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|United States Senator
June 19, 1806 – November 14, 1809
|Preceded by||James Jackson|
|Succeeded by||Charles Tait|
|26th Governor of Georgia|
November 4, 1802 – September 23, 1806
|Preceded by||Josiah Tattnall, Sr.|
|Succeeded by||Jared Irwin|
Savannah, Georgia, U.S.
|Died||February 9, 1818 (aged 60–61)
Augusta, Georgia, U.S.
John Milledge (1757 – February 9, 1818) was an American politician. He fought in the American Revolution and later served as United States Representative, Governor of Georgia, and United States Senator. Milledge was a founder of Athens, Georgia, and the University of Georgia.
John Milledge was born in Savannah, Georgia, the grandson of an original settler of Georgia. He was tutored privately and studied law. After being admitted to the bar, he opened a law practice in Savannah. At the onset of the Revolutionary War, Milledge was part of a group that took colonial governor Sir James Wright as a prisoner in 1775. He also took part in a raid of Savannah's royal armory to procure gunpowder for the revolutionary cause. When the British captured Savannah, Milledge escaped to South Carolina, where American patriots nearly hanged him as a spy. He participated in the Siege of Savannah in an attempt to drive the British forces out.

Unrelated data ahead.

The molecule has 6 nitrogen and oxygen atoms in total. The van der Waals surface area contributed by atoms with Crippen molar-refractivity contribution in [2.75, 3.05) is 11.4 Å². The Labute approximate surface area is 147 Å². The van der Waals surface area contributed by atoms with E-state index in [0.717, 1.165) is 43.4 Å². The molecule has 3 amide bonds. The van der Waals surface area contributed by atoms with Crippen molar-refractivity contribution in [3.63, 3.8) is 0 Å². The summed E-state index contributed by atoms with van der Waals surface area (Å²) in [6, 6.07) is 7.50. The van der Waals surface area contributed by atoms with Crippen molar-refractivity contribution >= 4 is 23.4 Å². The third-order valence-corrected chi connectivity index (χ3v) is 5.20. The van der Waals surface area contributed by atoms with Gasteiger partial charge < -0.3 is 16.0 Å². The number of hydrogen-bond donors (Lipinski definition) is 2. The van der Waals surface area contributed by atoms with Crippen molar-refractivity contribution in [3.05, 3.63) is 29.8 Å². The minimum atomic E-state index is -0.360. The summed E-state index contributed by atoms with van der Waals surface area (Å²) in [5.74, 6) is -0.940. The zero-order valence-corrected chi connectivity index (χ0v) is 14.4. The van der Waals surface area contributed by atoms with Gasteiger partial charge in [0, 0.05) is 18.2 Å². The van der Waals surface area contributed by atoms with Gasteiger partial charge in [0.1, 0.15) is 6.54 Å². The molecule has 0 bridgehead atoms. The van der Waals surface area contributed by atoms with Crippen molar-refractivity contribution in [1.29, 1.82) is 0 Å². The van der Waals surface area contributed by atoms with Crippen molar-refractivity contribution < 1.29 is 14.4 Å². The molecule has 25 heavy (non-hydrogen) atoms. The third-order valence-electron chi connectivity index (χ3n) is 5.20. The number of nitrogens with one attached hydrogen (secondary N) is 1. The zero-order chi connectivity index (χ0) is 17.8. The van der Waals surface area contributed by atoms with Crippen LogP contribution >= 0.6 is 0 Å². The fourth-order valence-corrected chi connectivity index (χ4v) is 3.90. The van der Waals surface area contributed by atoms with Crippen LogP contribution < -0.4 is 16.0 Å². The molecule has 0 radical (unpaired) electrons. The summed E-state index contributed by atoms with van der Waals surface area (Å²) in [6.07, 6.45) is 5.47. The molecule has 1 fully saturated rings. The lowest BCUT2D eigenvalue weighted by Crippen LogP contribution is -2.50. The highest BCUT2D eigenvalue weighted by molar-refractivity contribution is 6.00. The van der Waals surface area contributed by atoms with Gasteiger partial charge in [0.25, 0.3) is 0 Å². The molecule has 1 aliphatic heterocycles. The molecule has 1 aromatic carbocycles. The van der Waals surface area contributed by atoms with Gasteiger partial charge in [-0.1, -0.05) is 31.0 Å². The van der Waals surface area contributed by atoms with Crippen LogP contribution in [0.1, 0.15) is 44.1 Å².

State legislature and U.S. Congress
After serving as the attorney general of Georgia, Milledge was member of the Georgia General Assembly. In 1792, the House of Representatives declared the seat of Anthony Wayne vacant due to disputes over his residency. Milledge was elected to the Second Congress to fill this vacancy and served from November 22, 1792, to March 3, 1793. Later, Milledge would be elected to the Fourth and Fifth Congresses, serving from March 4, 1795 to March 3, 1799. In 1801, he was again elected to Congress, this time as a Democratic-Republican, and served from March 4, 1801, until he resigned in May 1802 to become Governor of Georgia.
Governor of Georgia
Milledge was Governor of Georgia from 1802 to 1806. As governor, he created Georgia's first land lottery to combat corruption in the distribution of former Creek land to settlers. He also reorganized the state militia, and built a road from Georgia to Tennessee passing through Cherokee lands. In 1803, Milledgeville, Georgia, state capital from 1804 to 1868, was named in his honor.
In 1806, he was elected as a Democratic-Republican to the United States Senate to fill the vacancy caused by the death of James Jackson. In the 10th United States Congress, he was named President pro tempore of the Senate. He served as a Senator from June 19, 1806, until November 14, 1809, when he resigned.
The University of Georgia
While serving in the U.S. House of Representatives, Milledge was named to a commission to establish a site for the state university of Georgia. On July 25, 1801, Milledge bought with his own money some land on the Oconee River for the school, and named the surrounding area Athens, in honor of the city of Plato's Academy.
After retiring from the United States Senate, Milledge returned home, to live out his final years at his plantation near Augusta, Georgia. He died there, February 9, 1818,and was buried in Summerville Cemetery in that same city.
- "MILLEDGE, John, (1757 - 1818)". Biographical Directory of the United States Congress. Retrieved October 10, 2013.
- "John Milledge". Find a Grave. Retrieved October 10, 2013.